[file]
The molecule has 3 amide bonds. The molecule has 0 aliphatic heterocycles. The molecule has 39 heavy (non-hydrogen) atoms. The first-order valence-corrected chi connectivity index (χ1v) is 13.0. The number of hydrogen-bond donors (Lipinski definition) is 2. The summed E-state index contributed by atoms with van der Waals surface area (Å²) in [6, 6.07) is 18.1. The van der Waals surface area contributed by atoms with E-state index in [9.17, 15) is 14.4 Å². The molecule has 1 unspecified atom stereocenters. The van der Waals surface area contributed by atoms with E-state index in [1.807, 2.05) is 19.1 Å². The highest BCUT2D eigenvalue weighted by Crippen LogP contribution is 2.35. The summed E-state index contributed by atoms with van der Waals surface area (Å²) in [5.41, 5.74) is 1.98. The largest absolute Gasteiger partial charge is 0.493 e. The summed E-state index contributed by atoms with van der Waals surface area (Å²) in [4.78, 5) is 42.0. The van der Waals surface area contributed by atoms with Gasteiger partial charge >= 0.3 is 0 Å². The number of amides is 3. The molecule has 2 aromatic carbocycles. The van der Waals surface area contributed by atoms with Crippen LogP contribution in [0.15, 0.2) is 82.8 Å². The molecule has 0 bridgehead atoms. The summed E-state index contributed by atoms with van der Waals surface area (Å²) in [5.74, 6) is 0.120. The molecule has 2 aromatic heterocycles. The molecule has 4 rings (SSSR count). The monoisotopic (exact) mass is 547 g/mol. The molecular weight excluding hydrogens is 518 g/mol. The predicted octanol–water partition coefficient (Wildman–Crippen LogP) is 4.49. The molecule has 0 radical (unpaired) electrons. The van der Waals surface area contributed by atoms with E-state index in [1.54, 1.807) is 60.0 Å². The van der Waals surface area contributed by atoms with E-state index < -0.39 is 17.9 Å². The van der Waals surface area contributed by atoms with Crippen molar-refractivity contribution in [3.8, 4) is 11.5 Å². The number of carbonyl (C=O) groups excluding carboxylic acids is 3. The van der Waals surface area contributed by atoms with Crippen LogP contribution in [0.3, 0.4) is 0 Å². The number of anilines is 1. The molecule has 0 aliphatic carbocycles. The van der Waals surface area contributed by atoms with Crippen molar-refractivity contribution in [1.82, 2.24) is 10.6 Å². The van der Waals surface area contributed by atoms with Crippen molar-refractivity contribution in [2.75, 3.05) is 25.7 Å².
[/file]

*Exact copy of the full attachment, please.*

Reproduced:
The molecule has 3 amide bonds. The molecule has 0 aliphatic heterocycles. The molecule has 39 heavy (non-hydrogen) atoms. The first-order valence-corrected chi connectivity index (χ1v) is 13.0. The number of hydrogen-bond donors (Lipinski definition) is 2. The summed E-state index contributed by atoms with van der Waals surface area (Å²) in [6, 6.07) is 18.1. The van der Waals surface area contributed by atoms with E-state index in [9.17, 15) is 14.4 Å². The molecule has 1 unspecified atom stereocenters. The van der Waals surface area contributed by atoms with E-state index in [1.807, 2.05) is 19.1 Å². The highest BCUT2D eigenvalue weighted by Crippen LogP contribution is 2.35. The summed E-state index contributed by atoms with van der Waals surface area (Å²) in [5.41, 5.74) is 1.98. The largest absolute Gasteiger partial charge is 0.493 e. The summed E-state index contributed by atoms with van der Waals surface area (Å²) in [4.78, 5) is 42.0. The van der Waals surface area contributed by atoms with Gasteiger partial charge >= 0.3 is 0 Å². The number of amides is 3. The molecule has 2 aromatic carbocycles. The van der Waals surface area contributed by atoms with Crippen LogP contribution in [0.15, 0.2) is 82.8 Å². The molecule has 0 bridgehead atoms. The summed E-state index contributed by atoms with van der Waals surface area (Å²) in [5.74, 6) is 0.120. The molecule has 2 aromatic heterocycles. The molecule has 4 rings (SSSR count). The monoisotopic (exact) mass is 547 g/mol. The molecular weight excluding hydrogens is 518 g/mol. The predicted octanol–water partition coefficient (Wildman–Crippen LogP) is 4.49. The molecule has 0 radical (unpaired) electrons. The van der Waals surface area contributed by atoms with E-state index in [1.54, 1.807) is 60.0 Å². The van der Waals surface area contributed by atoms with E-state index < -0.39 is 17.9 Å². The van der Waals surface area contributed by atoms with Crippen molar-refractivity contribution in [3.8, 4) is 11.5 Å². The number of carbonyl (C=O) groups excluding carboxylic acids is 3. The van der Waals surface area contributed by atoms with Crippen LogP contribution in [0.3, 0.4) is 0 Å². The number of anilines is 1. The molecule has 0 aliphatic carbocycles. The van der Waals surface area contributed by atoms with Crippen molar-refractivity contribution in [1.82, 2.24) is 10.6 Å². The van der Waals surface area contributed by atoms with Crippen molar-refractivity contribution in [2.75, 3.05) is 25.7 Å².